The Rift Walker by Clay & Susan Griffith.

The sequel to The Greyfriar, wherein Gareth and Adele try to prevent an all-out war between humans and vampires, while Adele’s heroic husband-to-be hatches a plan to instead win the war, but at the cost of the entire human population of the North… Like its predecessor, The Rift Walker was a bit slow to get started, but I really enjoyed it once it did. ☺️ And I wish that there had been more scenes where Gareth and Adele got to spend time alone together (unsurprisingly, since I’m kind of living for their romance), but the scenes we did get were some of my favourites of the whole series!

Rule of Wolves by Leigh Bardugo. [AUDIOBOOK; Narrator: Lauren Fortgang]

The final book in the Nikolai duology, in which Ravka faces the double threat of a looming war with Fjerda, and a blight on its lands which is reminiscent of the Fold that still haunts its people. King of Scars felt like it was mostly build-up, and that definitely paid off here! I was still more invested in Nina’s plotline than in Zoya or Nikolai’s (and likewise more invested in her new romance), but I was very pleased with how all the branches of the story came together in this book, and I absolutely loved the ending! 😆 So satisfying!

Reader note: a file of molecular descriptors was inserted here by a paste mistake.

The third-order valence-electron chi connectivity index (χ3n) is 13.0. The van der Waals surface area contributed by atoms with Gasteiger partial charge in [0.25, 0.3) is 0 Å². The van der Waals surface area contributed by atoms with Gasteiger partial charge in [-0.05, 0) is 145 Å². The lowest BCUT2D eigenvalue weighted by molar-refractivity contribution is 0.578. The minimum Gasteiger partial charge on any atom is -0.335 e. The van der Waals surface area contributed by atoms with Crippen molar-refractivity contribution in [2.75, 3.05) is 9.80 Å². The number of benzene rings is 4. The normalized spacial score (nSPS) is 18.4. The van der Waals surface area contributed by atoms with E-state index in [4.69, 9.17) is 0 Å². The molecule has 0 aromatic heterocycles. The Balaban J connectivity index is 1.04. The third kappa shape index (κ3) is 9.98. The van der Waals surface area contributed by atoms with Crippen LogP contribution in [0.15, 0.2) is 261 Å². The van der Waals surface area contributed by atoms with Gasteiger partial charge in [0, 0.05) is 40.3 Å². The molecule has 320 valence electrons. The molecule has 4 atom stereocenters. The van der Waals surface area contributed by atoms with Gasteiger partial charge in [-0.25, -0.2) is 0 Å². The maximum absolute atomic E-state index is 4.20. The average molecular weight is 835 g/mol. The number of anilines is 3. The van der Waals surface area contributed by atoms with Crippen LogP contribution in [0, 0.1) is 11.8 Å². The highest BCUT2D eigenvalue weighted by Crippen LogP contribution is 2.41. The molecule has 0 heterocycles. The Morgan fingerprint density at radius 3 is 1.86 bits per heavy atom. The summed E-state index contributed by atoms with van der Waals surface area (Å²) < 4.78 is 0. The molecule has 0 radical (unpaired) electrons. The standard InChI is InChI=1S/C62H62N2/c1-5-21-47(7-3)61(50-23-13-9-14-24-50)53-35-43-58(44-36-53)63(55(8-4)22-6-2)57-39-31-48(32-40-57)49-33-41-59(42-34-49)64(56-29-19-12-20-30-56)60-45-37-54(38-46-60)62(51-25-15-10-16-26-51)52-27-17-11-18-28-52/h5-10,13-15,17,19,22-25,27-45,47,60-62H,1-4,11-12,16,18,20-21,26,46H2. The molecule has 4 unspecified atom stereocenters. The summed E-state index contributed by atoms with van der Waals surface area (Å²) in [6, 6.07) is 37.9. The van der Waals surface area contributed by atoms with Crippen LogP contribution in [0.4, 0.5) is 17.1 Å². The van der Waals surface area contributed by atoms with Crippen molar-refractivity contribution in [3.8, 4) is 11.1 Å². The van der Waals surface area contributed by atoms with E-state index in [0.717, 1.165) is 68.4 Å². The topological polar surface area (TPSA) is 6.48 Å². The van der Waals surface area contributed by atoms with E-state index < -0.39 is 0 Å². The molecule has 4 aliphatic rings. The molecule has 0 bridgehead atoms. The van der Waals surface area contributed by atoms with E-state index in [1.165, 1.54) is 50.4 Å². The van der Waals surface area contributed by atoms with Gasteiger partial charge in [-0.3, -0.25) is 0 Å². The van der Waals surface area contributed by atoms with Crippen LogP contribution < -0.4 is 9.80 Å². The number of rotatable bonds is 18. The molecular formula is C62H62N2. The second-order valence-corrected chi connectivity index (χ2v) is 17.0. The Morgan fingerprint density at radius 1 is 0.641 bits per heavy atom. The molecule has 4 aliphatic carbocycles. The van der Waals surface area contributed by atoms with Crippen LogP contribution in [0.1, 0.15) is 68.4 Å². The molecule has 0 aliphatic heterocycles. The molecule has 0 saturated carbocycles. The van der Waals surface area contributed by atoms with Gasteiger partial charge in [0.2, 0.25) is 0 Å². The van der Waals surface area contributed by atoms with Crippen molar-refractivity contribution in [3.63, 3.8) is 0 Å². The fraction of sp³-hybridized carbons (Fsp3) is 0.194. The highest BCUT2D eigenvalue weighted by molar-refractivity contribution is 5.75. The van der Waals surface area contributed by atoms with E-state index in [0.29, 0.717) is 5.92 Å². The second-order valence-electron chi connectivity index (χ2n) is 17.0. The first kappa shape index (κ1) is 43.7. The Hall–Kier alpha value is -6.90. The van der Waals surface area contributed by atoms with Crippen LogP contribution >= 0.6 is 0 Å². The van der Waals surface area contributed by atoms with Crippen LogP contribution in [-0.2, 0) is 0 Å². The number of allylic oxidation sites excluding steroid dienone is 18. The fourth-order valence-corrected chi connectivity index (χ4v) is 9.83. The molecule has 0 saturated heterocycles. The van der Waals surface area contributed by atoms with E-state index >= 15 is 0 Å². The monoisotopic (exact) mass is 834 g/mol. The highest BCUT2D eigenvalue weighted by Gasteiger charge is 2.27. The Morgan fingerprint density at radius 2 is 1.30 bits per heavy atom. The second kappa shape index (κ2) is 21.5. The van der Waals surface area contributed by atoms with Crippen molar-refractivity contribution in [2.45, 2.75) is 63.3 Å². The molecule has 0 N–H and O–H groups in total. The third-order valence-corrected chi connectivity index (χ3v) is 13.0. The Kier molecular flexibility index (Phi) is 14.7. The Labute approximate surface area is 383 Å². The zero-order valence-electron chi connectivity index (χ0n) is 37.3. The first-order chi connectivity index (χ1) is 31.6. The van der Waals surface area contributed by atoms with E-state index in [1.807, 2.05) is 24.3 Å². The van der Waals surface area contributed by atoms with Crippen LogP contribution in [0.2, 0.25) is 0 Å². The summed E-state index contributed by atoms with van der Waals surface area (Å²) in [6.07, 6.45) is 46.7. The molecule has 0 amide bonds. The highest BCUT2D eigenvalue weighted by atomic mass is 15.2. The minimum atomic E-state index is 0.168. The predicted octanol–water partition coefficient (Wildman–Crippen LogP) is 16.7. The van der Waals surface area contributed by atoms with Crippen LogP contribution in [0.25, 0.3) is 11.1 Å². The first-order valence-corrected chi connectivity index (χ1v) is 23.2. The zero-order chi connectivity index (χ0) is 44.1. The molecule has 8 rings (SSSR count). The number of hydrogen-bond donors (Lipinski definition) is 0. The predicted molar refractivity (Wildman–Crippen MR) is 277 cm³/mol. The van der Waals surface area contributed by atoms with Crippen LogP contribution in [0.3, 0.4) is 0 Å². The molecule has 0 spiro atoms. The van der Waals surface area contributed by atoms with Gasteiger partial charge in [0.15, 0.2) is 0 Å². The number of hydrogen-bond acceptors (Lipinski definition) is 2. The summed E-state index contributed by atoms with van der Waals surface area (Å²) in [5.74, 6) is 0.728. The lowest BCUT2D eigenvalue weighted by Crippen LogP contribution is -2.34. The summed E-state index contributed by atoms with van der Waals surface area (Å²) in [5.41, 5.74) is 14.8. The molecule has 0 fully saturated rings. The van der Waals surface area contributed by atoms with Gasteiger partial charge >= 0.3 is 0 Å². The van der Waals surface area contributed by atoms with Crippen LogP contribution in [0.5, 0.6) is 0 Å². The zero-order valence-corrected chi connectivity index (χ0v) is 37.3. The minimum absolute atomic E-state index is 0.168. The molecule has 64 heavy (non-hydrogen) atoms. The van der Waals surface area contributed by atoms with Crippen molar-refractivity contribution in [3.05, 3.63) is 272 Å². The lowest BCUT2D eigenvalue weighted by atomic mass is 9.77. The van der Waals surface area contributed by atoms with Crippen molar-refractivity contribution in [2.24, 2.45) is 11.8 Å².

Mrs Death Misses Death by Salena Godden. [AUDIOBOOK; Narrated by the author]

A strange tale about an author who’s writing the biography of the personification of death. I had very mixed feelings about this one: It yo-yos between poignant and gross, with a lyrical writing style that I loved, and some really interesting historical references (I got sucked down quite a few wikipedia rabbit holes while listening to this). So parts of it I liked a lot, but other parts of it I really, really disliked. 😓 On the whole I would say that I respect this book a lot though. The narration was also great, but very, very slow – presumably for dramatic effect? But I could never have listened to it at normal speed, even though in general I hate speeding up audiobooks even a tiny bit.

Nightwing: A Darker Shade of Justice by Chuck Dixon. [COMIC; Illustrators: Scott McDaniel, Karl Story & Roberta Tewes]

The fourth volume of Nightwing, in which Blüdhaven is overrun by refugees from the disaster-torn Gotham, and Dick heads back to Gotham to help out. This is definitely my favourite volume so far, with no real low points! Dick had a really great team-up with Superman near the beginning, and the Blackgate arc (though I’d read it before, as part of the Batman: No Man’s Land collection) was a little fleshed out here, with a whole extra issue where Dick hallucinates an encounter with Robin, and a short arc afterwards where he recovers from his ordeal under Oracle’s care. In general, this volume was more character-driven than action-driven, which very much worked for me. 😊👍